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News Releases from Region 04

The City of Montgomery Awarded 2016 EPA Region 4 Rain Catcher Award

Contact Information: 
James Pinkney (pinkney.james@epa.gov)
(404) 562-9183 (Direct), (404) 562-8400 (Main)

ATLANTA – The Environmental Protection Agency (EPA) recognized the City of Montgomery with the regional 2016 EPA Rain Catcher Award in the Municipal Category for the Fairview Environmental Park Project in Montgomery, Alabama. The award was presented at a ceremony during the EPA Region 4/International Erosion Control Association Municipal Wet Weather Stormwater Conference, in Nashville, Tennessee.

The Fairview Environmental Park Project includes mitigation of a brownfield site, daylighting of an urban stream, treatment of a significant amount of urban runoff, demonstration of a wide range of green infrastructure (GI) technologies and revitalization of the neighborhood through the creation of a new urban park. The brownfield status of the project site required the removal and remediation of a leaking underground storage tank (LUST), asbestos tile and lead-based paint. GI features incorporated include a constructed wetland that daylights Genetta Ditch, a major tributary of Catoma Creek. Stormwater is treated through the use of a rain garden, permeable pavers and an innovative street tree and stormwater storage system (Silva Cell). The park is designed to remediate stormwater pollutants including sediment loads, high nutrient levels, suspended solids, and fecal matter from urban waste and domesticated animals.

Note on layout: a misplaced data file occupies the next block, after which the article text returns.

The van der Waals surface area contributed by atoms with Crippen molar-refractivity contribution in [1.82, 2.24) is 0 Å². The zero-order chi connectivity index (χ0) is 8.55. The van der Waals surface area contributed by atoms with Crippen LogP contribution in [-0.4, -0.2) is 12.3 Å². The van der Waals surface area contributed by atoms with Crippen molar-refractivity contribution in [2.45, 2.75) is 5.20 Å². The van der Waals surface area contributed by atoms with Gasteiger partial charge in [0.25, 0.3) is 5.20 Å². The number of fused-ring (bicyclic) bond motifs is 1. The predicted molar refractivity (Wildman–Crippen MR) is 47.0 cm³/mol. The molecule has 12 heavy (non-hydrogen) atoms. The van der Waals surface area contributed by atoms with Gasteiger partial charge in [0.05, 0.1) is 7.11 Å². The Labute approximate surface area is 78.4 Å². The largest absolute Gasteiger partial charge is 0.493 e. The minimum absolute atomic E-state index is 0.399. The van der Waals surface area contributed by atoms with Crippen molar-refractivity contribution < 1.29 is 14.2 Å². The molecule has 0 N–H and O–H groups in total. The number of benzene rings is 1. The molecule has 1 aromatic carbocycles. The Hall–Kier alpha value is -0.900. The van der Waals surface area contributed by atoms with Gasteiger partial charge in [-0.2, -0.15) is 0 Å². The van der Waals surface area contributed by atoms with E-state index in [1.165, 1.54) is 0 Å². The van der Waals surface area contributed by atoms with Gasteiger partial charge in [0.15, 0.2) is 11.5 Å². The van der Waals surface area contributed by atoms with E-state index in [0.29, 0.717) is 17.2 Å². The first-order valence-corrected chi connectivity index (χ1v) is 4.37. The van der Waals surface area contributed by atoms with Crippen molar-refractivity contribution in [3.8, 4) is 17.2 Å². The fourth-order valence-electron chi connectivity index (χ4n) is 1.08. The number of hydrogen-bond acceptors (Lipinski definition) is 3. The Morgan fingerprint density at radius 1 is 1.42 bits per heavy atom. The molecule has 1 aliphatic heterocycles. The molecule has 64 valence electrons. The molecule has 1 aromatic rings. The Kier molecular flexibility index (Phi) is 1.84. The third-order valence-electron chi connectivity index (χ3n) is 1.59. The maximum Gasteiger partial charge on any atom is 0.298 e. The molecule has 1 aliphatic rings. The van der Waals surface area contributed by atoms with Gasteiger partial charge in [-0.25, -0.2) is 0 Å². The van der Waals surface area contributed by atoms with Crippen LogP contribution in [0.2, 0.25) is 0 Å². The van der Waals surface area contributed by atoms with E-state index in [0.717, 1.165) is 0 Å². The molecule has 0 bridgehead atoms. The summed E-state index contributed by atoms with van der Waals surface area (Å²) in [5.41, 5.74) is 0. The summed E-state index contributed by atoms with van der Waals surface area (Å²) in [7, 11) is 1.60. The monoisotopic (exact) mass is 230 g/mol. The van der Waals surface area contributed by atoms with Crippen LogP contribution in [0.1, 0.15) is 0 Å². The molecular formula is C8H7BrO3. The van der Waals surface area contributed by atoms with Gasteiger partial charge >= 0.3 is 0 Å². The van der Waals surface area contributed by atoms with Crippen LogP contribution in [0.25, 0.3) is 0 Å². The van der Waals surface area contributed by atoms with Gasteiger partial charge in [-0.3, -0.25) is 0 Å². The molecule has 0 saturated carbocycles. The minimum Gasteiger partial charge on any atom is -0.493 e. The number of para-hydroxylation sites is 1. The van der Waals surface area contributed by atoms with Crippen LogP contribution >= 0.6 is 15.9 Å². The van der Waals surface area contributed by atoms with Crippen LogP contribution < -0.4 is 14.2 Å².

The EPA Region 4 Rain Catcher Award recognizes excellence in the implementation of stormwater GI practices. GI uses natural systems and/or engineered systems designed to mimic natural processes to more effectively manage stormwater and reduce receiving water impacts. EPA and its partner organizations have promoted the use of GI for many years as part of a comprehensive approach to achieving healthier waters. GI reduces the volume of stormwater discharges by managing rainwater close to where it falls and removes many of the pollutants present in runoff, making it an effective strategy for addressing wet weather pollution and improving water quality.

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